On Friday, yields on the U.S. 10-year Treasury note finished at 2.83%, significantly higher than the 2.41% at year-end 2017. That yield surge in such a short period of time was faster than the stock market could handle, Nuveen’s Doll says. On Feb. 2, when the stock market correction began, the spark was news from the Department of Labor that January’s hourly wage rise was 2.9%, the biggest year-over-year rise since June 2009, when the last recession ended. That released the market’s inflation demons.

As yields approached 3% that day, a level not seen since 2014, “investors took that 2.9% wage number and ran with it,” Cecilia of Bryn Mawr Trust says.

As the market was being whipsawed, the Fed—heretofore seen as supporting riskier assets like stocks with former chair Janet Yellen’s accommodative stance for years—has abruptly become something of a question mark. Powell’s tenure began on the worst day of the correction so far. Markets aren’t familiar enough with him yet, though he’s been a Fed governor since May 2012.

THE MARKET IS TESTING the new chair, says Lerner of SunTrust. “People think he will continue Yellen’s gradual rise in rate policy, and this market drop suggests he will have to,” he says.

While Powell himself hasn’t commented yet, and perhaps won’t do so early on, other Fed officials last week did reiterate the central bank’s plan of raising rates gradually. Investors expect the Fed to increase the federal-funds rate by three moves of 0.25 percentage point, to 2.00 to 2.25% by year end. On Tuesday, James Bullard, the president of the St. Louis Fed and a member of the Federal Open Market Committee, said he didn’t think the strong U.S. labor market meant higher inflation was imminent.

As it stands, sentiment weakness is unlikely to kill the bull market, but it is a less favorable environment for equities short-term. If you had to pick the time when the market’s attitude changed, it would probably be when the Dow Jones Industrial Average gapped down some 800 points in the matter of about 10 minutes midafternoon last Monday. At one point, the Dow was down nearly 1,600 points, the largest intraday point drop in history. You could almost hear the gasp on Wall Street.

While much of the plunge was blamed on automated and machine trading, not all of it was. Once arguably too complacent about inflation, investors are now clearly affected by growing uncertainty about rising bond yields.

With investors so troubled by one number—the unexpectedly high 2.9% wage rise—it’s likely that each inflation-related data release from here on could be a potential flash point for another bout of turbulence, if the data indicate inflation is rising fast. The next one could be the report on January consumer prices, which comes out on Wednesday. Investors should get used to more volatility than has been the case for a long time.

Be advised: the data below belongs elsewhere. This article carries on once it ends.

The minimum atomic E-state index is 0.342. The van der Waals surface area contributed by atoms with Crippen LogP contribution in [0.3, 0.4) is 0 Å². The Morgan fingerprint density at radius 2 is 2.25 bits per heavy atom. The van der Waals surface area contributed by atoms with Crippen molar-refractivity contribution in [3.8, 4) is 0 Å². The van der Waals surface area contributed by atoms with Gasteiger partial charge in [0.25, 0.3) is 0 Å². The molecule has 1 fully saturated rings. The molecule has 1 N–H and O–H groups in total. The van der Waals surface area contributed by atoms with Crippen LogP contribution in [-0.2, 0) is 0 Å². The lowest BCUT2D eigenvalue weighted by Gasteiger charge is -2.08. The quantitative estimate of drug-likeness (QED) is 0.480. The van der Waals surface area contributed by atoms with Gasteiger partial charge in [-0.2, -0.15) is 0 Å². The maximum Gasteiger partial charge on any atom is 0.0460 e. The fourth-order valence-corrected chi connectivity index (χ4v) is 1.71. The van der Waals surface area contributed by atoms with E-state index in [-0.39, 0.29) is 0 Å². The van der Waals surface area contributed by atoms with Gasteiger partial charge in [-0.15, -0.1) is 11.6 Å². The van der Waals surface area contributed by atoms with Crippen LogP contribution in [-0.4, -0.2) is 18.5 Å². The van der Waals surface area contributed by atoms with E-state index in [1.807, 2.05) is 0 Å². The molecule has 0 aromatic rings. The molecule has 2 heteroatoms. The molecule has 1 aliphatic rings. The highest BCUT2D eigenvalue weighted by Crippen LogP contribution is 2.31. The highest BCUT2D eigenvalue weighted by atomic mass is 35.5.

For now, the inflationary fears seem overdone. Tim Ghriskey, chief investment strategist at Inverness Counsel, says runaway inflation would be a worry, “but we aren’t anywhere near that. I see no major reason for a spike in yields.”

The stock market decline is more a function of the sharp 7% January rise—at one point—than anything else, he adds. The drop smacked of a lack of rationality, where selling begets selling, he says.

Tom Elliott, international investment strategist for deVere Group, calls the yield rise an overreaction to inflation data.

“Herd mentality had stocks overreacting too—and ignoring the contradictions,” he says. Stronger economic growth (implied by the wage rise) is good for earnings, and equities—unlike bonds—are a hedge against inflation. “If you believe that bond yields are rising on inflation, that’s when you run to stocks,” he says.

Indeed, there are powerful fundamentals driving the bull higher. Stronger global synchronized economic growth along with the weaker dollar should help drive profits at many of the companies in the S&P 500. Last month, for example, the International Monetary Fund raised its estimate for global growth to 3.9% from 3.7%. Earnings per share—even before the recent tax changes—have risen at rates not seen for years.

If there is a silver lining to this correction, it is that stocks are much cheaper than they were just a few days ago. The S&P 500 index’s valuation has dropped sharply. S&P 500 earnings per share are expected to jump 17% in 2018, to $156.88 from an estimated $132.40 last year. In 2019, a further 10% rise to $172.67 is anticipated by analysts. Consequently, the market’s price/earnings ratio has dropped to 16.7 times forward earnings—the lowest since one year ago—from 18.8 times at January’s high.

Nuveen’s Doll expects the market P/E to be lower on Dec. 31 than it was on Jan. 1, which would be the first time in six years that the P/E declined in the course of the year, he adds. He looks for the S&P 500 index to finish around 2800 this year, for a total return of 6% to 7% when all is said and done.